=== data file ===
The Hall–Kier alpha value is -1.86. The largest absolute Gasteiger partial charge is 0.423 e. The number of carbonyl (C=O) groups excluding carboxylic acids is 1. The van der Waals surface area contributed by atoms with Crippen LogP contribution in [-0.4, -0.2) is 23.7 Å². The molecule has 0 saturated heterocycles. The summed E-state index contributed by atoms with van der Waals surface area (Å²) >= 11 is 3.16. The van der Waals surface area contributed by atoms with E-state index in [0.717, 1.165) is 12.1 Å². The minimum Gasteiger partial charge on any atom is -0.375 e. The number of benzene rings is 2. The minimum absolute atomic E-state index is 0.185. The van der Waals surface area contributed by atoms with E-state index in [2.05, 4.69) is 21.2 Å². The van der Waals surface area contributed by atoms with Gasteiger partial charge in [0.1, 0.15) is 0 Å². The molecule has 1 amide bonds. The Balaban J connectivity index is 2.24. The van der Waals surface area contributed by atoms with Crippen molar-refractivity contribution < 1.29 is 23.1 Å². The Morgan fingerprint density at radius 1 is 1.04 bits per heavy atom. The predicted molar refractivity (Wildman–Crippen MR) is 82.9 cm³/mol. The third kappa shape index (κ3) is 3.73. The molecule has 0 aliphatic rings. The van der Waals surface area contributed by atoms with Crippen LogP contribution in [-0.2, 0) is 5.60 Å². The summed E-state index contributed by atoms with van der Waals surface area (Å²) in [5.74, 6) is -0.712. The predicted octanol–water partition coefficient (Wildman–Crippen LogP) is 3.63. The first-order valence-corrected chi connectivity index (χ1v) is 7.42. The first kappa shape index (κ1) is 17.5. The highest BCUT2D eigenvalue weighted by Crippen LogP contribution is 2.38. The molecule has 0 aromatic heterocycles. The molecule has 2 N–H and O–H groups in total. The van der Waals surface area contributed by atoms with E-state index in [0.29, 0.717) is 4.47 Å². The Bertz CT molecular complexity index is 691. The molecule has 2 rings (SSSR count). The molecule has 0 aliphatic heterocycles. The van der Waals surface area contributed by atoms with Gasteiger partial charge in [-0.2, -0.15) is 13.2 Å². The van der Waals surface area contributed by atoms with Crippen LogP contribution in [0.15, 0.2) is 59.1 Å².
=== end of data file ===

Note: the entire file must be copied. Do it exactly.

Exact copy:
The Hall–Kier alpha value is -1.86. The largest absolute Gasteiger partial charge is 0.423 e. The number of carbonyl (C=O) groups excluding carboxylic acids is 1. The van der Waals surface area contributed by atoms with Crippen LogP contribution in [-0.4, -0.2) is 23.7 Å². The molecule has 0 saturated heterocycles. The summed E-state index contributed by atoms with van der Waals surface area (Å²) >= 11 is 3.16. The van der Waals surface area contributed by atoms with E-state index in [0.717, 1.165) is 12.1 Å². The minimum Gasteiger partial charge on any atom is -0.375 e. The number of benzene rings is 2. The minimum absolute atomic E-state index is 0.185. The van der Waals surface area contributed by atoms with E-state index in [2.05, 4.69) is 21.2 Å². The van der Waals surface area contributed by atoms with Gasteiger partial charge in [0.1, 0.15) is 0 Å². The molecule has 1 amide bonds. The Balaban J connectivity index is 2.24. The van der Waals surface area contributed by atoms with Crippen molar-refractivity contribution < 1.29 is 23.1 Å². The Morgan fingerprint density at radius 1 is 1.04 bits per heavy atom. The predicted molar refractivity (Wildman–Crippen MR) is 82.9 cm³/mol. The third kappa shape index (κ3) is 3.73. The molecule has 0 aliphatic rings. The van der Waals surface area contributed by atoms with Crippen LogP contribution in [-0.2, 0) is 5.60 Å². The summed E-state index contributed by atoms with van der Waals surface area (Å²) in [5.74, 6) is -0.712. The predicted octanol–water partition coefficient (Wildman–Crippen LogP) is 3.63. The first-order valence-corrected chi connectivity index (χ1v) is 7.42. The first kappa shape index (κ1) is 17.5. The highest BCUT2D eigenvalue weighted by Crippen LogP contribution is 2.38. The molecule has 0 aromatic heterocycles. The molecule has 2 N–H and O–H groups in total. The van der Waals surface area contributed by atoms with E-state index in [0.29, 0.717) is 4.47 Å². The Bertz CT molecular complexity index is 691. The molecule has 2 rings (SSSR count). The molecule has 0 aliphatic heterocycles. The van der Waals surface area contributed by atoms with Gasteiger partial charge in [-0.2, -0.15) is 13.2 Å². The van der Waals surface area contributed by atoms with Crippen LogP contribution in [0.15, 0.2) is 59.1 Å².